Feeds

ISS ready to work with Elon Musk's Dragon spaceship

Now SpaceX just needs to get it flying

The next step in data security

SpaceX, the private sector orbital launch firm started by PayPal hecamillionaire Elon Musk (also of Tesla Motors fame), has announced activation of comms kit aboard the International Space Station which will allow operations with the company's upcoming Dragon capsule.

The new equipment, known as the Commercial Orbital Transportation Services (COTS) Ultra High Frequency (UHF) Communication Unit, was taken up to the station by the space shuttle Atlantis last November. ISS astronauts began setting it up and testing it in January, and more tests took place this month.

“The success of this series of tests speaks to our close collaboration with NASA as well as the SpaceX process that allowed the rapid development of this new hardware,” said SpaceX ops chief Marco Villa. “Everything went smoothly, and we eagerly anticipate the upcoming Dragon visits to the ISS.”

SpaceX is currently ground-testing its new Falcon 9 rocket, intended to launch the Dragon into orbit. At present the firm has only flown the less powerful Falcon 1, intended for smaller payloads such as relatively light satellites.

NASA has awarded SpaceX a $1bn+ contract calling for delivery of supplies to the station using unmanned Falcon 9 launched Dragons beginnning next year. However, the firm says that the launcher and capsule have been "designed from the beginning to transport crew", and makes no secret of its aspiration to carry astronauts as well as cargoes.

NASA's own manned spaceflight plans are currently in disarray, with the shuttle fleet set for imminent retirement and the planned Ares/Orion systems - which were never fully funded by Congress - now cancelled outright by the Obama administration.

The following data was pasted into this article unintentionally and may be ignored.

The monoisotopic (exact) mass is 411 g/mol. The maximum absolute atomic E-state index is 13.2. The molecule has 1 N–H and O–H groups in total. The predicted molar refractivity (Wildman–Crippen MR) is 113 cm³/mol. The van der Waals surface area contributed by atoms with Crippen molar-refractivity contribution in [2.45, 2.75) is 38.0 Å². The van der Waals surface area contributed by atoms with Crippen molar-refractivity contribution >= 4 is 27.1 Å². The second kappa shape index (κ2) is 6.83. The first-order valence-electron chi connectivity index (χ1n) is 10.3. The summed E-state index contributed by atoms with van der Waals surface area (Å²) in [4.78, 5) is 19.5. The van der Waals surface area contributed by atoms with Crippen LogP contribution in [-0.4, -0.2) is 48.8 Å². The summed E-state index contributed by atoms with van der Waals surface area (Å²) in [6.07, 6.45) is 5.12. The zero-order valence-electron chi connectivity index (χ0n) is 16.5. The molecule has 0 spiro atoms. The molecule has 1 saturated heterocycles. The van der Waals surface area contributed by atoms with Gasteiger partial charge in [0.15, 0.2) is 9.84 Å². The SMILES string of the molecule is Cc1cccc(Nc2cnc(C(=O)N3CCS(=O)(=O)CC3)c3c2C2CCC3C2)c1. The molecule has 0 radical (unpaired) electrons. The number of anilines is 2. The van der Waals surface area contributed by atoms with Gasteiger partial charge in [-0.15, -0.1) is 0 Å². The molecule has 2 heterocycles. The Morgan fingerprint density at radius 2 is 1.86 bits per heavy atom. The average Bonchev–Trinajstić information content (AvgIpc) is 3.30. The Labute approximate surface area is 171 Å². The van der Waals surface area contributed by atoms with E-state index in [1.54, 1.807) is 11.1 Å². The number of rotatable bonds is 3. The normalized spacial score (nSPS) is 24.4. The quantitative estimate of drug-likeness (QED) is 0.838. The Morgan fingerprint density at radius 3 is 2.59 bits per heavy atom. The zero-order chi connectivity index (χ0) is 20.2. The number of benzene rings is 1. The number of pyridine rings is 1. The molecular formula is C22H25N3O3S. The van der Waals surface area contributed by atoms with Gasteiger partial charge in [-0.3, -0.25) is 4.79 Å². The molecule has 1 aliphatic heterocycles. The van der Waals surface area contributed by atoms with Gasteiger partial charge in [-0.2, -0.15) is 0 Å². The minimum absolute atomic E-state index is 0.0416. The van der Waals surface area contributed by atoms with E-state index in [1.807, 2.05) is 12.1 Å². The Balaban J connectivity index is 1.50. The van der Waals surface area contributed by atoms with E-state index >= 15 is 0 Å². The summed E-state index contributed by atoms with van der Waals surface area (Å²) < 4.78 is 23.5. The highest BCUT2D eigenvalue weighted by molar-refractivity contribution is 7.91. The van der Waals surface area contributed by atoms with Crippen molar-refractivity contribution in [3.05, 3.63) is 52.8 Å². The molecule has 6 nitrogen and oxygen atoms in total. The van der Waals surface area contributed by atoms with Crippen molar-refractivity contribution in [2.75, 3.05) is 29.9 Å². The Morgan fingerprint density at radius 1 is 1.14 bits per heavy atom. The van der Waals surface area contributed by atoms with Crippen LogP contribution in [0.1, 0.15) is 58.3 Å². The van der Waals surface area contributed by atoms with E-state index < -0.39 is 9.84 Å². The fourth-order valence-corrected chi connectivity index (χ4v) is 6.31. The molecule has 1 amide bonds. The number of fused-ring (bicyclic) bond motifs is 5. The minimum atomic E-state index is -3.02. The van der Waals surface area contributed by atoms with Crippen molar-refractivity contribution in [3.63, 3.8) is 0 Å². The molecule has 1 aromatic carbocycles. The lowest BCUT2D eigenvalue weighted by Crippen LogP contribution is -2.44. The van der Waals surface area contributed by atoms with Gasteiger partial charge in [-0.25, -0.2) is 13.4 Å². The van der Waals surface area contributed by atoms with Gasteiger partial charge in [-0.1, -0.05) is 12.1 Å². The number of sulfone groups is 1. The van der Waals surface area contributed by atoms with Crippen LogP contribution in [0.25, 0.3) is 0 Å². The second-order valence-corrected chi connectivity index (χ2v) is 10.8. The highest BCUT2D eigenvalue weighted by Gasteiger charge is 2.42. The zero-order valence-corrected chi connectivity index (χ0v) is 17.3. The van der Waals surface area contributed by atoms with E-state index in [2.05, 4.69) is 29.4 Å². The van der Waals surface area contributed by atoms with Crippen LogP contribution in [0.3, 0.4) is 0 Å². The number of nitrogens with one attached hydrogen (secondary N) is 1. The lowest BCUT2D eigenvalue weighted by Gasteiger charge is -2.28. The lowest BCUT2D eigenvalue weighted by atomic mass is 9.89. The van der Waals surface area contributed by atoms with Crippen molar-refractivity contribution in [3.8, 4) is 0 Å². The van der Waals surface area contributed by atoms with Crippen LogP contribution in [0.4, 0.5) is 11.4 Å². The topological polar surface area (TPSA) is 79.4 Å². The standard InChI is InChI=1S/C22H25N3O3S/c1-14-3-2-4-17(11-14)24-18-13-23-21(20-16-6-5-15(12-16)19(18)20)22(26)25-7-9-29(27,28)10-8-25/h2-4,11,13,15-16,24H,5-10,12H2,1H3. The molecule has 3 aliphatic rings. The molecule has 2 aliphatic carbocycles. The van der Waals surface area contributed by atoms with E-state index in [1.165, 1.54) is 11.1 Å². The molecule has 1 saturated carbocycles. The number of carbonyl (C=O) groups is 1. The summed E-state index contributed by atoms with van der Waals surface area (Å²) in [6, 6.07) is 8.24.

With the ISS soon to be entirely reliant on Russian Soyuz ships, commercial providers like SpaceX may well get the chance they've been begging for. ®

Choosing a cloud hosting partner with confidence

More from The Register

next story
SCREW YOU, Russia! NASA lobs $6.8bn at Boeing AND SpaceX to run space station taxis
Musk charging nearly half as much as Boeing for crew trips
Boffins say they've got Lithium batteries the wrong way around
Surprises at the nano-scale mean our ideas about how they charge could be all wrong
Thought that last dinosaur was BIG? This one's bloody ENORMOUS
Weighed several adult elephants, contend boffins
Edge Research Lab to tackle chilly LOHAN's final test flight
Our US allies to probe potential Vulture 2 servo freeze
Europe prepares to INVADE comet: Rosetta landing site chosen
No word yet on whether backup site is labelled 'K'
India's MOM Mars mission makes final course correction
Mangalyaan probe will feel the burn of orbital insertion on September 24th
Cracked it - Vulture 2 power podule fires servos for 4 HOURS
Pixhawk avionics juice issue sorted, onwards to Spaceport America
City hidden beneath England's Stonehenge had HUMAN ABATTOIR. And a pub
Boozed-up ancients drank beer before tearing corpses apart
prev story

Whitepapers

Providing a secure and efficient Helpdesk
A single remote control platform for user support is be key to providing an efficient helpdesk. Retain full control over the way in which screen and keystroke data is transmitted.
WIN a very cool portable ZX Spectrum
Win a one-off portable Spectrum built by legendary hardware hacker Ben Heck
Storage capacity and performance optimization at Mizuno USA
Mizuno USA turn to Tegile storage technology to solve both their SAN and backup issues.
High Performance for All
While HPC is not new, it has traditionally been seen as a specialist area – is it now geared up to meet more mainstream requirements?
Security and trust: The backbone of doing business over the internet
Explores the current state of website security and the contributions Symantec is making to help organizations protect critical data and build trust with customers.